Why Professors Doubt Education Research — from edsurge.com by Jeff Young


You found that professors really care about their teaching, and yet they are skeptical of education research. It sounds like a lot of people ended up teaching the way that they had been taught, or the way that they felt good as a student in classes they had had.

That’s right. People sometimes ignore the research precisely because they care about teaching. Different faculty arrive at the point where they’re teaching college students from wildly different experiences of their own. Some have wanted since they were small children to be professors at a university, and some fell into it later in a career.

For faculty who think that research is a good way to learn how to teach, they will devour the literature on learning sciences. They’ll reach out to experts across a number of disciplines and within their own discipline to try and learn what the best way to teach is

For faculty who believe that teaching is an art, that it is just something that you develop with experience and time, that you can’t learn from a book, you need to learn by doing more or learn from your students, no amount of exposure to learning science research is going to disrupt their sense that this is something they learn by doing, or that they need to follow their gut on.

Do you have any advice for someone who wants to change someone’s mind to either adopt or consider more of this evidence-based research?

People can always change their perspective. If you’re trying to communicate the value of a technology or an approach, or even of learning science or education research as a field, you have to start with the person you’re speaking to. They may come to that conversation with a sense of, “I know that people get PhDs in education. People get PhDs in curriculum design, and I’ve never even taken a class where we’ve talked about curriculum design. I would like to know what they know.”

Then there are people who will say, “I’ve been teaching since I was a graduate student. My students are very happy with the teaching. I feel pretty good about my teaching. I understand that you have a PhD in curriculum design, but I don’t really need that.”

You need to approach those two different faculty members differently, understanding that there are some people who are interested in hearing about evidence-based practices, and just pointing them towards the resources is great.

Excerpt from the question:
What about your own teaching? I’m curious. Are you someone that tries different techniques that are based on research?

There is so much literature, and there are so many right ways, and there are so many recommendations that incorporating all of them into your practice at the same time is literally impossible. Many of them are contradictory. You have to choose a suite that you’re adhering to, because you can’t do the others if you’re doing these. Trying to embody best practices while teaching is really complex. It’s a skillset that you develop. You develop with time, and instruction, and you can master, but you’re always going to have to continue to perfect it.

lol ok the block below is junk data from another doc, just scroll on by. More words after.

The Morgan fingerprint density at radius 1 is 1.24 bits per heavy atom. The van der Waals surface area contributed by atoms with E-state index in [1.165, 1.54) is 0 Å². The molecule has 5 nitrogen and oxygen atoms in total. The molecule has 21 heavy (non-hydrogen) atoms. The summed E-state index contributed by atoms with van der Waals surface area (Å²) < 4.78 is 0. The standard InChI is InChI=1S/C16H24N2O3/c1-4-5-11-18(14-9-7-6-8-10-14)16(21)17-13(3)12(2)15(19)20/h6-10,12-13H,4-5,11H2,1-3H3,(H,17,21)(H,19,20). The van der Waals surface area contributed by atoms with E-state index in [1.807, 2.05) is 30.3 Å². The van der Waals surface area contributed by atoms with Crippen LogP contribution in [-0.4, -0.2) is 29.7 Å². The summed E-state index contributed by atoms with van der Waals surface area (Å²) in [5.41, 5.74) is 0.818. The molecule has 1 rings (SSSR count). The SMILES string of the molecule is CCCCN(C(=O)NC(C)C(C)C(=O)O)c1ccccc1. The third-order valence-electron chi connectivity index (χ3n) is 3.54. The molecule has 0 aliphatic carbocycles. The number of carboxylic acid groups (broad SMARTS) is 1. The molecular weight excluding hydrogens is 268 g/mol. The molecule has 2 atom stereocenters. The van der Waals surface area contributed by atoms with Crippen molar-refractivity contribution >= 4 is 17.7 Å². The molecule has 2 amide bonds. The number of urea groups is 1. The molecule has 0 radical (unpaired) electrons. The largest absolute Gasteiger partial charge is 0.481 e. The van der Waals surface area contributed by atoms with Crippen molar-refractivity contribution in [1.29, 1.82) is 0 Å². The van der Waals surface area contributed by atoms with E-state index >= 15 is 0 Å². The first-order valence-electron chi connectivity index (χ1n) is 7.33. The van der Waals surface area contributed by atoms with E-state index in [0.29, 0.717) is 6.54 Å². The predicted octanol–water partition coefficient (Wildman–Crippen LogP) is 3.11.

Also see:

Personalized Faculty Development: Engaging Networks, Empowering Individuals — from er.educause.edu by Jill Leafstedt


During the meeting, I chose to spend my time focused solely on sessions in the Faculty Development and Engagement track. My goal: return to my home campus energized and ready to tackle the age-old problem of how to move faculty from being content experts into dynamic educators.

Luckily for me, I was not the only one looking for this inspiration. The faculty development sessions were packed with people trying to answer questions such as, “Why don’t faculty want help?” or “Why don’t faculty attend my workshops?” On the whole, the sessions reaffirmed my belief that faculty development does not happen in a workshop, nor does it happen through training. Improving teaching is a long, messy, reflective process that must be approached from multiple angles with many entry points.

Sound challenging? It is, but there is reason to be hopeful; our colleagues are working hard to find and share answers. Two themes came through loud and clear from the sessions I attended. First, meet faculty where they are. Don’t expect them to come to you ready to learn; go to them and start where they are. Second, build networks for ongoing learning.


From DSC:
Both of the above articles present a HUGE issue in terms of improving the level of teaching and learning. Both articles seem to be saying that anyone interested in really improving the teaching and learning that’s going on needs to meet with each individual faculty member in order to meet them where they are at. When you have hundreds of faculty members plus an over-flowing job plate that’s asking you to wear numerous hats, that’s a very tall order indeed.